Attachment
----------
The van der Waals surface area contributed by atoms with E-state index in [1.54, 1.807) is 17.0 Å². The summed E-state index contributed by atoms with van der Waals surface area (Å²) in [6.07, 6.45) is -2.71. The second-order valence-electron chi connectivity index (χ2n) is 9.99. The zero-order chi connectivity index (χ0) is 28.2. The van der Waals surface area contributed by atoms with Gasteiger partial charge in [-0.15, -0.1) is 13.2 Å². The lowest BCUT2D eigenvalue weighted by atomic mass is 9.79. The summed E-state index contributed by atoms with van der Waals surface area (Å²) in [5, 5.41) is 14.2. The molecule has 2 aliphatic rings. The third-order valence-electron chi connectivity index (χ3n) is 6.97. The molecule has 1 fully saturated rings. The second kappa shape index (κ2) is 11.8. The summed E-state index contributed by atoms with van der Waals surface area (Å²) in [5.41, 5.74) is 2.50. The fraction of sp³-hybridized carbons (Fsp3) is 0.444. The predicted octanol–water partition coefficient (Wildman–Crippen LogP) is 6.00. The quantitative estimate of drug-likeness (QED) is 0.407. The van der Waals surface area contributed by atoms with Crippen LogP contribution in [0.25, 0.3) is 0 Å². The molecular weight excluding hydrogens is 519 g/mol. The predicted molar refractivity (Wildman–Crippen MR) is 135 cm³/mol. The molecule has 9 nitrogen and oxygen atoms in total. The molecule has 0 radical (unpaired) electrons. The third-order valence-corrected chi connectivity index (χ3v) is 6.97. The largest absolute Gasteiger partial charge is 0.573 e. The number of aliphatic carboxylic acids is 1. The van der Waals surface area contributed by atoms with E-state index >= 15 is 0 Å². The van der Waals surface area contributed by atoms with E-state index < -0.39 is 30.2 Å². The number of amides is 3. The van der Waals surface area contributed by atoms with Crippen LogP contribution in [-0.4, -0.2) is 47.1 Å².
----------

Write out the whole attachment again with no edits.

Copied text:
The van der Waals surface area contributed by atoms with E-state index in [1.54, 1.807) is 17.0 Å². The summed E-state index contributed by atoms with van der Waals surface area (Å²) in [6.07, 6.45) is -2.71. The second-order valence-electron chi connectivity index (χ2n) is 9.99. The zero-order chi connectivity index (χ0) is 28.2. The van der Waals surface area contributed by atoms with Gasteiger partial charge in [-0.15, -0.1) is 13.2 Å². The lowest BCUT2D eigenvalue weighted by atomic mass is 9.79. The summed E-state index contributed by atoms with van der Waals surface area (Å²) in [5, 5.41) is 14.2. The molecule has 2 aliphatic rings. The third-order valence-electron chi connectivity index (χ3n) is 6.97. The molecule has 1 fully saturated rings. The second kappa shape index (κ2) is 11.8. The summed E-state index contributed by atoms with van der Waals surface area (Å²) in [5.41, 5.74) is 2.50. The fraction of sp³-hybridized carbons (Fsp3) is 0.444. The predicted octanol–water partition coefficient (Wildman–Crippen LogP) is 6.00. The quantitative estimate of drug-likeness (QED) is 0.407. The van der Waals surface area contributed by atoms with Crippen LogP contribution in [0.25, 0.3) is 0 Å². The molecular weight excluding hydrogens is 519 g/mol. The predicted molar refractivity (Wildman–Crippen MR) is 135 cm³/mol. The molecule has 9 nitrogen and oxygen atoms in total. The molecule has 0 radical (unpaired) electrons. The third-order valence-corrected chi connectivity index (χ3v) is 6.97. The largest absolute Gasteiger partial charge is 0.573 e. The number of aliphatic carboxylic acids is 1. The van der Waals surface area contributed by atoms with E-state index >= 15 is 0 Å². The van der Waals surface area contributed by atoms with E-state index < -0.39 is 30.2 Å². The number of amides is 3. The van der Waals surface area contributed by atoms with Crippen LogP contribution in [-0.4, -0.2) is 47.1 Å².